Cross-sectional comparative study is the study’s methodology, concerning craniofacial growth assessment, with longitudinal prospective concern for timing of eruption. The selected sample consisted of (100) breastfed infants compared with (100) infants depending on formula milk. All infants examined and followed for timing of teeth emergence. Both groups examined when they attended the health centers of Baghdad during primary health care. Infants aged between 4 and 9 months were selected in the study. The time of primary teeth emergence in infants was examined through the intraoral examination by using the index finger, feel the incisal edge or tooth cusp tip on the alveolar ridge. When the tooth’s crown edge was clearly visible in the oral cavity, it was regarded to have erupted.[29] Early and delayed teething were taken into consideration when dividing the eruption time into monthly intervals (5–6, 7–8, 9–10, and +11). The infant was placed in the mother’s lap during the intraoral examination, which was done knee to knee position. A mouth mirror was used to inspect the mouth without the use of radiographs. Infants with no teeth emerged at monthly intervals, until the precise eruption time was recorded. Parents were instructed to consider a tooth erupted as soon as any part of the crown emerged through the gingival surface, and to record the date at which this occurred. Craniofacial growth was measured throughout the manual anthropometric measurements of the infants’ face. Measurements were taken directly from the infant using standard spreading caliper and measuring tape according to standard anthropometric methods.[30] Many of these landmarks are easily recognizable visually and measured with a measuring tape, but a few of them require palpation to be located. These landmarks are marked with a face painting marker pen to aid in precise measurement; the tips of a caliper are then placed on the landmarks after inspection and/or palpation. A measurement was deemed asymmetrical if there was a 2 mm or more disparity between the two sides.[31],[32] During measurement, the infants were tried to sit at a rest position on their mother’s lap.[18] The anthropometric landmarks referenced in this study: endocanthion (en); exocanthion (ex); gnathion (gn); nasion (n); subnasale (sn); zygion (zy); tragus (t); cheilion (ch). However, the main distances in the face were measured in this study are: interchanthal distance (en-en); exterchanthal distance (ex-ex); face height (n- gn); face width (zy-zy); and both left and right measurements for all the maxillary depth (t-sn); mandibular depth (t-gn); palpebral fissure length (en-ex); oropalpebral distance (ex-ch). These facial characteristics were measured using the approach outlined by Hall et al.[30] with the child’s head in the Frankfurt horizontal position as shown in [Figure 1]. This study also assesses the facial index, which describes the ratio between the interzygomatic widths to facial height.[17],[18] Additionally, Farkas proportion index (Farkas ratios) to evaluate the growth of maxilla in relation to mandible for both sides, and the differences between right and left were also calculated.[33]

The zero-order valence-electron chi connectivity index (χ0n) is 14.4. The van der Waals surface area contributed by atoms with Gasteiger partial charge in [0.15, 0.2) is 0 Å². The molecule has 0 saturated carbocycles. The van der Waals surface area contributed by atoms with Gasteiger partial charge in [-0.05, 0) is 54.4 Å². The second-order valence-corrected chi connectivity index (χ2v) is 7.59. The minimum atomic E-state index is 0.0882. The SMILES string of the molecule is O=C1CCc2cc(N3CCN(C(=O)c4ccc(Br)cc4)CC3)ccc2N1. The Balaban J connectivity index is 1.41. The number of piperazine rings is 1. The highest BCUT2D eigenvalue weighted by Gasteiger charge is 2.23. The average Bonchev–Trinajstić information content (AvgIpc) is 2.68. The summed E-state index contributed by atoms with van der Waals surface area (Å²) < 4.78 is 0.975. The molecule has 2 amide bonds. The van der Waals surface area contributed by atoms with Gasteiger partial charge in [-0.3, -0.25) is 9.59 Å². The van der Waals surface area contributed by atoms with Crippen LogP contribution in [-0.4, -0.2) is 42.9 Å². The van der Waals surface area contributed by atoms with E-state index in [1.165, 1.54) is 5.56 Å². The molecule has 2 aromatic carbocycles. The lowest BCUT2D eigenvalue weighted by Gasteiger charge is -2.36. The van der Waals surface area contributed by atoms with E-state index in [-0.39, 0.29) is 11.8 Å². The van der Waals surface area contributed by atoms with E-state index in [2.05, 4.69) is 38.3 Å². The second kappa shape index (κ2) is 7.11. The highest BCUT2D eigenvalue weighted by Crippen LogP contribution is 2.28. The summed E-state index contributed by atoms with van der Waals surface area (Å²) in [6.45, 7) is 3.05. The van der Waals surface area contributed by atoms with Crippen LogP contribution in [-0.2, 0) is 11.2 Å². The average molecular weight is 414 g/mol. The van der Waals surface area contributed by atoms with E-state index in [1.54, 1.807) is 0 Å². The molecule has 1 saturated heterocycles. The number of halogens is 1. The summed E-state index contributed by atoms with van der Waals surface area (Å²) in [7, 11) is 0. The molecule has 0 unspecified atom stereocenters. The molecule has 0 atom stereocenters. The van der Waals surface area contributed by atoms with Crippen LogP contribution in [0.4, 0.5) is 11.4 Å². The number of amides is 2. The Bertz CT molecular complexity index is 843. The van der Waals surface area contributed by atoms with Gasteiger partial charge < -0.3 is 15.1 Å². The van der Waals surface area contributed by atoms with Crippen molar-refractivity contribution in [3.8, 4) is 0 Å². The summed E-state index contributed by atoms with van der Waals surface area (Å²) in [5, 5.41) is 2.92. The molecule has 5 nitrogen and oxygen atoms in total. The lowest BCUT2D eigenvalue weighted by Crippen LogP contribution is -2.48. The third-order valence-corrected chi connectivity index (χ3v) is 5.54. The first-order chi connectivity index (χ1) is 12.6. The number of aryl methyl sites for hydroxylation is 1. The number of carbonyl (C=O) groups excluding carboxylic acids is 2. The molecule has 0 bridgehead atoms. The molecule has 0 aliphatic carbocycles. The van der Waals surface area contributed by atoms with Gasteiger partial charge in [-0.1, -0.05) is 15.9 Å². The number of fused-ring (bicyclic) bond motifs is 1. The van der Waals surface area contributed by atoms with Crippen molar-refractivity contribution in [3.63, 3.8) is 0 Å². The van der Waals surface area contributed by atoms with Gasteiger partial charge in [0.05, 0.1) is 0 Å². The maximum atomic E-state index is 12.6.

Figure 1: Facial landmarks in the Frankfurt horizontal position

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    Exclusion criteria

    Infants with malnutrition, chronic illness or systemic diseases were excluded. Infants with mixed feeding also were excluded.

    Inclusion criteria

    Apparently healthy infants, which are absent of systemic congenital abnormalities. Only the Iraqi Arab infants aged between 4 and 9 months were included in this study; at this age the infants depend mainly on breastfeeding as essential nutrition, with taking in consideration the matching in complementary food intake.

    Ethical considerations

    The ethical committee of the College of Dentistry/University of Baghdad approved this study at the date of: 2021-4-4, and number: 325. Legal permission was obtained from the Ministry of health to perform clinical examinations at health centers. Also, a special informed consent in accordance with the College of Dentistry in University of Baghdad prepared and distributed to mothers to obtain permission to participate in this study. The Declaration of Helsinki, the World Medical Association’s code of ethics for studies involving humans, guided the conduct of this work.

    Statistical analysis

    Statistical analysis using Statistical Package for social Science (SPSS version 22, Chicago, IL), mean and standard error (SE), inferential statistics are: Student ttest, one way analysis of variance (ANOVA), and Pearson correlation, level of significance is at 0.05.

      Results Top

    Infants’ eruption time for primary teeth in relation to feeding pattern is shown in [Table 1]. The data show that the eruption time was significantly higher among bottle feeding infants. Moreover, the relation between facial growth and feeding pattern is shown in [Table 2]. This result reveals that all parameters were lower among breastfeeding than bottle-feeding group, although all differences were not significant. In addition, the result illustrates that the facial proportion indices variability by feeding pattern, were no consistent differences, as well as no significant differences occurred bilaterally as can be seen in [Table 3].